Saving lives all in a day’s work

Naomi Kemp and Sarah Brisbane are the first UQ Occupational Health and Safety Science graduates. Graduates Naomi Kemp and Sarah Brisbane received the inaugural BOHSSc degrees with Honours at a UQ ceremony on 6 December.

Naomi Kemp and Sarah Brisbane are the first UQ Occupational Health and Safety Science graduates.

They are already putting their skills into practice in their new workplaces.

Work-related accidents have killed 155 people in Australia in 2013, and work-related injury and illness are estimated the cost to Australian industry more than $60 billion a year.

Preventing workplace deaths and injuries will be a key part of Ms Kemp’s new role as a Senior Advisor in Enforceable Undertakings with Workplace Health and Safety Queensland.

Ms Kemp said she chose to enroll in the degree after taking on occupational health and safety roles in a Mt Isa metallurgical laboratory.

“When I relocated to Brisbane from Mt Isa in 2009 I found the program was being offered for the first time,” she said.

“I knew straight away it was for me as it had an appealing diversity of courses and electives and was really challenging.

“My career goal is to be in a managerial position either in the public or private sector which provides strategic occupational health and safety governance,” she said.

Fellow graduate Sarah Brisbane is already working as a Safety Advisor in the Copper Operations division for Glencore Xstrata Mine in her home town of Mt Isa.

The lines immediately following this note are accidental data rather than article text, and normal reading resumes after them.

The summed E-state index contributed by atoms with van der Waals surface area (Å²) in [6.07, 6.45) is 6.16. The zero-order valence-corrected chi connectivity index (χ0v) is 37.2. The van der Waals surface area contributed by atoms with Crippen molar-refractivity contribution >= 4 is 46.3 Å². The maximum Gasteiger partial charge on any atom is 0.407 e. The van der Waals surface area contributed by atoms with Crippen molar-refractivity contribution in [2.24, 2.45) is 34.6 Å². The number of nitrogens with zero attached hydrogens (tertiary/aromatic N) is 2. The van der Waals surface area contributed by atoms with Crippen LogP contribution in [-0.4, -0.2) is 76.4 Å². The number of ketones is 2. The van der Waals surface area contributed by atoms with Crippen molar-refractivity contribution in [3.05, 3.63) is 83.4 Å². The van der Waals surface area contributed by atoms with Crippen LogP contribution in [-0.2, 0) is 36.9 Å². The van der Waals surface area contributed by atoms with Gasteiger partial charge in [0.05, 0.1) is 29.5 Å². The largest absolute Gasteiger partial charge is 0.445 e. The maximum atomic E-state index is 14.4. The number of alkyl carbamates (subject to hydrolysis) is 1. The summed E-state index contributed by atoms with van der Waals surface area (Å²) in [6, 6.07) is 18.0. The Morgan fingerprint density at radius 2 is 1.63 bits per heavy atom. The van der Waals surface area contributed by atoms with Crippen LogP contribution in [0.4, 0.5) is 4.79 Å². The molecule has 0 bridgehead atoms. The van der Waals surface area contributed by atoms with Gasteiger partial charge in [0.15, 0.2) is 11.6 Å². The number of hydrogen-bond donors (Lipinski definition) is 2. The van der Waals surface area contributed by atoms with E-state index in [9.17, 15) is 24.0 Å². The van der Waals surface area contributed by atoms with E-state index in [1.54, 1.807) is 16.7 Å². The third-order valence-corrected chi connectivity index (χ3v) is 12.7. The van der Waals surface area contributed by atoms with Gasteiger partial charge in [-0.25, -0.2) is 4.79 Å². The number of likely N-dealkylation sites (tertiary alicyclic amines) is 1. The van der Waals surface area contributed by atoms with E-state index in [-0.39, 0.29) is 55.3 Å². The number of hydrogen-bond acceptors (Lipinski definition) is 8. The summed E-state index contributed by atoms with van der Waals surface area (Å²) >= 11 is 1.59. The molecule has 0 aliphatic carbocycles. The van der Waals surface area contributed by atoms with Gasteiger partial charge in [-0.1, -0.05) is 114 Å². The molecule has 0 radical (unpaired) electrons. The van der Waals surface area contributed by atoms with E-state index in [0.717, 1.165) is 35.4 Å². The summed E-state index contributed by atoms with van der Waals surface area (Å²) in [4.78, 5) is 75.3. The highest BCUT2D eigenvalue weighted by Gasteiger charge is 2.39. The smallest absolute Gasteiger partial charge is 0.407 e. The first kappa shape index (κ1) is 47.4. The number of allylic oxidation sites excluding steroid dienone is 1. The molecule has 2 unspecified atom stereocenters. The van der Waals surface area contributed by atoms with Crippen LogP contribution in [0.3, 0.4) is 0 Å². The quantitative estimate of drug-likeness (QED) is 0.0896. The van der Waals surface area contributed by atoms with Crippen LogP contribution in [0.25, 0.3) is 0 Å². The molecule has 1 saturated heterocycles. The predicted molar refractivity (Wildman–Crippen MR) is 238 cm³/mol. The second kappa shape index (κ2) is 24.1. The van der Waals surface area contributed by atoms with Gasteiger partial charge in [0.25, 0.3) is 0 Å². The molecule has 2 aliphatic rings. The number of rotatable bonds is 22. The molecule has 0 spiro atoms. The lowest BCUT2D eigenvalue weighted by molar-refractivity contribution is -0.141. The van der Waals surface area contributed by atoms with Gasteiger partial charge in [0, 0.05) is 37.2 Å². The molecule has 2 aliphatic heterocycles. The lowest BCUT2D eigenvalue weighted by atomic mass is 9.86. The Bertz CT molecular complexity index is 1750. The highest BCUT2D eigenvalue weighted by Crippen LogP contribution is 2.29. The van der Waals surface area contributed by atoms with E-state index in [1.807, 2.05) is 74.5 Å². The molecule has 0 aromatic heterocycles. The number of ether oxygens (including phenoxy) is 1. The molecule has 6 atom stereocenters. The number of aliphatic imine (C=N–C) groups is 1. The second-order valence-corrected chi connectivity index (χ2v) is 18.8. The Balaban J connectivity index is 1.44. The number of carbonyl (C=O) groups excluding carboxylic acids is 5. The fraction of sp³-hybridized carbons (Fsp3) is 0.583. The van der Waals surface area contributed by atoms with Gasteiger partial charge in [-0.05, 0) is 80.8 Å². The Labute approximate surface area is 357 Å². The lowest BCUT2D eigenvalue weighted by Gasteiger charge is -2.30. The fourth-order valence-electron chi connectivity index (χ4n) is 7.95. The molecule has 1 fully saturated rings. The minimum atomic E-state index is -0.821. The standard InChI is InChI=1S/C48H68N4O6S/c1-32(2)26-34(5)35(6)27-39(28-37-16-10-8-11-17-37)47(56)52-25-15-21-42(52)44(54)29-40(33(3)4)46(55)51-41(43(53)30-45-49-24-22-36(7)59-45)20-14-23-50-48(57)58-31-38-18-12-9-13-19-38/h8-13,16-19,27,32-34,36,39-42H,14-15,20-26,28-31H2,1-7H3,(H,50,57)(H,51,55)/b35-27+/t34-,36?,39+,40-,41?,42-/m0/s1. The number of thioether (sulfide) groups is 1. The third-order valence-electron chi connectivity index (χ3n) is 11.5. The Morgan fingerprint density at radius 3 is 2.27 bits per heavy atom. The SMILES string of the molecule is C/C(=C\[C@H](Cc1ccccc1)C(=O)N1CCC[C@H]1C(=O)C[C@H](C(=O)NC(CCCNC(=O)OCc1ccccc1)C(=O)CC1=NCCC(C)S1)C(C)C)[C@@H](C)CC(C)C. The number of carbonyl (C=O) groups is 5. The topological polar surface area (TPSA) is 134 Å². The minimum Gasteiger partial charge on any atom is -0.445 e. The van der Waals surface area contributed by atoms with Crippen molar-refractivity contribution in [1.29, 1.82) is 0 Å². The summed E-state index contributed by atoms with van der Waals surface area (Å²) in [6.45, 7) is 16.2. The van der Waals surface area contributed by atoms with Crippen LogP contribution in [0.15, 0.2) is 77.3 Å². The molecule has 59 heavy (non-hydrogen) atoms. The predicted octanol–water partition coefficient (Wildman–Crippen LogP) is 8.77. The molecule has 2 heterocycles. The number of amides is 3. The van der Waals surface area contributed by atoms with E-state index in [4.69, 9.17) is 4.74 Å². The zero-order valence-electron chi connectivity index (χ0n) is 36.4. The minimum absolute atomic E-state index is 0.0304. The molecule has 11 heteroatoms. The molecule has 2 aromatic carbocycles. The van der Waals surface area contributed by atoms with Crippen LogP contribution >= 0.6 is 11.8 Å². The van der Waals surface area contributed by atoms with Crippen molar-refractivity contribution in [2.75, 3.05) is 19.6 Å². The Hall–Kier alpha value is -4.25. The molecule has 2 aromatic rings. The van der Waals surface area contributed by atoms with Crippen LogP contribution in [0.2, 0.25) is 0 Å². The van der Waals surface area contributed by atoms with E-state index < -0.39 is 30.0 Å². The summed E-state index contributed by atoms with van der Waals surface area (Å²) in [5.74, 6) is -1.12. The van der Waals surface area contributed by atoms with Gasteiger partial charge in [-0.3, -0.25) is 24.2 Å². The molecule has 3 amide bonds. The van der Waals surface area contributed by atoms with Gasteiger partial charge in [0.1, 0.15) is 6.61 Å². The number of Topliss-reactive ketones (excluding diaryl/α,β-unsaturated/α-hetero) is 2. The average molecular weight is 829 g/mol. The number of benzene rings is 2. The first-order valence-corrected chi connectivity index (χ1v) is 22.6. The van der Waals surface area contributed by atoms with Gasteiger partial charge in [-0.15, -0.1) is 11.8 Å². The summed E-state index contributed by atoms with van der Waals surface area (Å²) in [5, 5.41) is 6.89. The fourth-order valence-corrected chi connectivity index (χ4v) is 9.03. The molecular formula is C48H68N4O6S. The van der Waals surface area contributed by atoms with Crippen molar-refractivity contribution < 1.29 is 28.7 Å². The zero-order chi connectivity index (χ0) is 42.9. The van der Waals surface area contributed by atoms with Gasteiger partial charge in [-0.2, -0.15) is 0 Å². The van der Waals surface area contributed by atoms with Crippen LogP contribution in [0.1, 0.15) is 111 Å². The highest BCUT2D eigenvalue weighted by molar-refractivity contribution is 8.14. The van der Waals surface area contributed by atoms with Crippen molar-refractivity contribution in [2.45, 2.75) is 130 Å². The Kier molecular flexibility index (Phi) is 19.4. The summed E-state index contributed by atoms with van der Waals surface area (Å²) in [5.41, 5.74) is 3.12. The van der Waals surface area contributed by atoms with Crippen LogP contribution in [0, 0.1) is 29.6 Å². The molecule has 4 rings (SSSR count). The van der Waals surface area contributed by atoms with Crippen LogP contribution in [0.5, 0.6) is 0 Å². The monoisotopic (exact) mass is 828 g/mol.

Ms Brisbane said she was attracted to the BOHSSc program by the strong science focus and industry interaction.

“The academic staff ensured that students were well prepared for a variety of workplaces and there were many opportunities to obtain vacation employment in industry,” said Ms Brisbane.

“My interests lie in making underground or open cut mining workplaces safer and I was delighted to be offered my current position at Xstrata even before I’d graduated,” she said.

Program Director Professor Mike Capra congratulated Ms Kemp and Ms Brisbane.

“This program has been developed in collaboration with industry to provide opportunities for students to receive mentoring, scholarships and internships in addition to their classroom theory and practical lessons,” Professor Capra said.

“On completion, they are job ready with strong scientific and analytical skills and are highly sought after by the employers with whom they have had contact during their studies.”  

“Naomi and Sarah are the first graduates from this program to enter the workforce where they can make a real difference by introducing better controls for risk and making workplaces safer for employees,” he said.

Media contact: Jackie Mergard, Faculty of Science, The University of Queensland, 07 3365 3634 or 0435090802